Version: v2, Published online: 2005
Retrieved January 16, 2018, from https://www.rep.routledge.com/articles/biographical/mill-john-stuart-1806-73/v-2
8. Happiness, desire and will
Mill’s single ultimate standard of theoretical reason is enumerative induction. His single ultimate standard of practical reason is the principle of utility; its standard is the good of all. But what is the good? According to Mill, it is happiness, understood as ‘pleasure, and freedom from pain’ (1861a: 210) (see Happiness). His case rests on the following principle of method:
The sole evidence it is possible to produce that anything is desirable, is that people do actually desire it. If the end which the utilitarian doctrine proposes to itself were not, in theory and in practice, acknowledged to be an end, nothing could ever convince any person that it was so.
Mill is not claiming that the conclusion that happiness is desirable follows deductively from the premise that people in general desire it. He gives some ground for that misinterpretation when he compares the move from ‘desired’ to ‘desirable’ to those from ‘seen’ and ‘heard’ to ‘visible’ and ‘audible’. Nevertheless, his procedure is simply an appeal to reflective practice, just as in the case of enumerative induction - where again the ‘sole evidence’ that enumerative induction is an ultimate norm of reasoning is that we acknowledge it as such ‘in theory and in practice’.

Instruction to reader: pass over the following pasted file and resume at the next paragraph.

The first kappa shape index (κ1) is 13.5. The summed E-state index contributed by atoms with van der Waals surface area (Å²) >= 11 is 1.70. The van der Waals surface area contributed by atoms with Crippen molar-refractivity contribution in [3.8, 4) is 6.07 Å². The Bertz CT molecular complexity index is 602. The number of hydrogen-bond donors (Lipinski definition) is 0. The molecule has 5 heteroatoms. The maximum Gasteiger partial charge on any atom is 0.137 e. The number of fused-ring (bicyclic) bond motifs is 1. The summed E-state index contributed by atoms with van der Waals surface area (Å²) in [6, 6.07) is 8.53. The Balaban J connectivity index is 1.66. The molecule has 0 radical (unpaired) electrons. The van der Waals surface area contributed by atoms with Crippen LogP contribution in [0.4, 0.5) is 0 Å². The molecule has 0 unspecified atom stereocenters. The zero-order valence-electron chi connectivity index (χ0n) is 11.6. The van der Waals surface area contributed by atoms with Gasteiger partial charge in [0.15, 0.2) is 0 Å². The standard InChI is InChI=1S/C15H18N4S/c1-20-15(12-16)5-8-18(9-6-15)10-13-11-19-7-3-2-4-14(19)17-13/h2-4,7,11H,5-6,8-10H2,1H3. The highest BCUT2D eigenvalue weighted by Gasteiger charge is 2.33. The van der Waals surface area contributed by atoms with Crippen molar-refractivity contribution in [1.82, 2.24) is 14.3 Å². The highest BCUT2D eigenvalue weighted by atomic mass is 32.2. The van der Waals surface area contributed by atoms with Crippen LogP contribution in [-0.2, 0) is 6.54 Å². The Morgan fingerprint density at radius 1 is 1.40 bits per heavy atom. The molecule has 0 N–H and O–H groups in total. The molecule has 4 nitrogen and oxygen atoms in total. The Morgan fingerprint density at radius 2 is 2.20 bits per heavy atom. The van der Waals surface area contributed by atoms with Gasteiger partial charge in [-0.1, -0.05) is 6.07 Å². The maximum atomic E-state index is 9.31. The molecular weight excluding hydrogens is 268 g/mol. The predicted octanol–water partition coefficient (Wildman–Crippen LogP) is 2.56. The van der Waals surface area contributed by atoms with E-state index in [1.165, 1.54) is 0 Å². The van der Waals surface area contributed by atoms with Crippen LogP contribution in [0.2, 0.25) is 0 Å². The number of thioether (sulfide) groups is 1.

However, a question which is appropriate by Mill’s own principle of method is whether reflective practice shows that happiness is the only thing we desire. Do not human beings, in theory and in practice, desire things other than happiness? Mill anticipates this question and responds to it at length. He claims that when we want a particular object for its own sake and with no further end in view (let us say, when we have an underived desire for it), then we desire it because we think of it as enjoyable: ‘to desire anything, except in proportion as the idea of it is pleasant, is a physical and metaphysical impossibility’ (1861a: 238). But this does not mean that we desire all objects as means to our pleasure. The desire for an object is genuinely a desire for that object; it is not the desire for pleasure as such. Mill’s way of marking this is to say that the object is desired as a ‘part’ or an ‘ingredient’ of happiness, not as a means to it. His rejection of psychological egoism was one of the points on which he took himself to be at odds with Bentham (§3). When a person does something because they think it will be pleasant - for example a generous person who gives a present - it does not follow that they are acting selfishly (see Egoism and altruism). Generous people take pleasure in the prospect of giving, not in the prospect of getting pleasure; their desire to give is not derived from the desire to get pleasure. Giving is a part of their happiness, not a means to it.